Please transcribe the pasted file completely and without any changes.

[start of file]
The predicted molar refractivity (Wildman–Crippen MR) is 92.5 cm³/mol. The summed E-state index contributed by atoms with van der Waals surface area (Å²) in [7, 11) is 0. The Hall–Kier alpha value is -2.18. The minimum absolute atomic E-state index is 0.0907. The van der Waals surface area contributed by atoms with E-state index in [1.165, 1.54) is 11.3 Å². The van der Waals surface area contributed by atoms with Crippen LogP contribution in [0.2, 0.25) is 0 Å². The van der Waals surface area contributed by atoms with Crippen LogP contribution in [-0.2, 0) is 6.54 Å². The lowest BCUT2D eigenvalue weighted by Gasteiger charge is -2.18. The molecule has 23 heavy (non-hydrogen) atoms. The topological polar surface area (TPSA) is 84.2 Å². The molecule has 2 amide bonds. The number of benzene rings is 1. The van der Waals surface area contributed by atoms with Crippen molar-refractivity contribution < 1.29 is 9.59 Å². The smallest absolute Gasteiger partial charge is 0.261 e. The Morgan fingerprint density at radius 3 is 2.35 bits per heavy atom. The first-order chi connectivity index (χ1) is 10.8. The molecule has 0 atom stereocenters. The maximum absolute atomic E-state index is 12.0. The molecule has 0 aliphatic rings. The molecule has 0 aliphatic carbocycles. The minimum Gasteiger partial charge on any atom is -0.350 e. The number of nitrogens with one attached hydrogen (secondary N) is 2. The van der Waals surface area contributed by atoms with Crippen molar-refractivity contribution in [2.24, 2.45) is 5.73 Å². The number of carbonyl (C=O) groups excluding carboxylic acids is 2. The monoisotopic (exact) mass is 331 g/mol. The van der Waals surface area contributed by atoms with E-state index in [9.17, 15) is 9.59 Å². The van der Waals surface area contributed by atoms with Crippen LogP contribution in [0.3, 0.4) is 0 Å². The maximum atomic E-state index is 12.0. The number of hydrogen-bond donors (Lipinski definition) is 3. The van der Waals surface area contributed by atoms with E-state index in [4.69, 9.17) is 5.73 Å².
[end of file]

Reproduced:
The predicted molar refractivity (Wildman–Crippen MR) is 92.5 cm³/mol. The summed E-state index contributed by atoms with van der Waals surface area (Å²) in [7, 11) is 0. The Hall–Kier alpha value is -2.18. The minimum absolute atomic E-state index is 0.0907. The van der Waals surface area contributed by atoms with E-state index in [1.165, 1.54) is 11.3 Å². The van der Waals surface area contributed by atoms with Crippen LogP contribution in [0.2, 0.25) is 0 Å². The van der Waals surface area contributed by atoms with Crippen LogP contribution in [-0.2, 0) is 6.54 Å². The lowest BCUT2D eigenvalue weighted by Gasteiger charge is -2.18. The molecule has 23 heavy (non-hydrogen) atoms. The topological polar surface area (TPSA) is 84.2 Å². The molecule has 2 amide bonds. The number of benzene rings is 1. The van der Waals surface area contributed by atoms with Crippen molar-refractivity contribution < 1.29 is 9.59 Å². The smallest absolute Gasteiger partial charge is 0.261 e. The Morgan fingerprint density at radius 3 is 2.35 bits per heavy atom. The first-order chi connectivity index (χ1) is 10.8. The molecule has 0 atom stereocenters. The maximum absolute atomic E-state index is 12.0. The molecule has 0 aliphatic rings. The molecule has 0 aliphatic carbocycles. The minimum Gasteiger partial charge on any atom is -0.350 e. The number of nitrogens with one attached hydrogen (secondary N) is 2. The van der Waals surface area contributed by atoms with Crippen molar-refractivity contribution in [2.24, 2.45) is 5.73 Å². The number of carbonyl (C=O) groups excluding carboxylic acids is 2. The monoisotopic (exact) mass is 331 g/mol. The van der Waals surface area contributed by atoms with E-state index in [9.17, 15) is 9.59 Å². The van der Waals surface area contributed by atoms with Crippen LogP contribution in [0.3, 0.4) is 0 Å². The maximum atomic E-state index is 12.0. The number of hydrogen-bond donors (Lipinski definition) is 3. The van der Waals surface area contributed by atoms with E-state index in [4.69, 9.17) is 5.73 Å².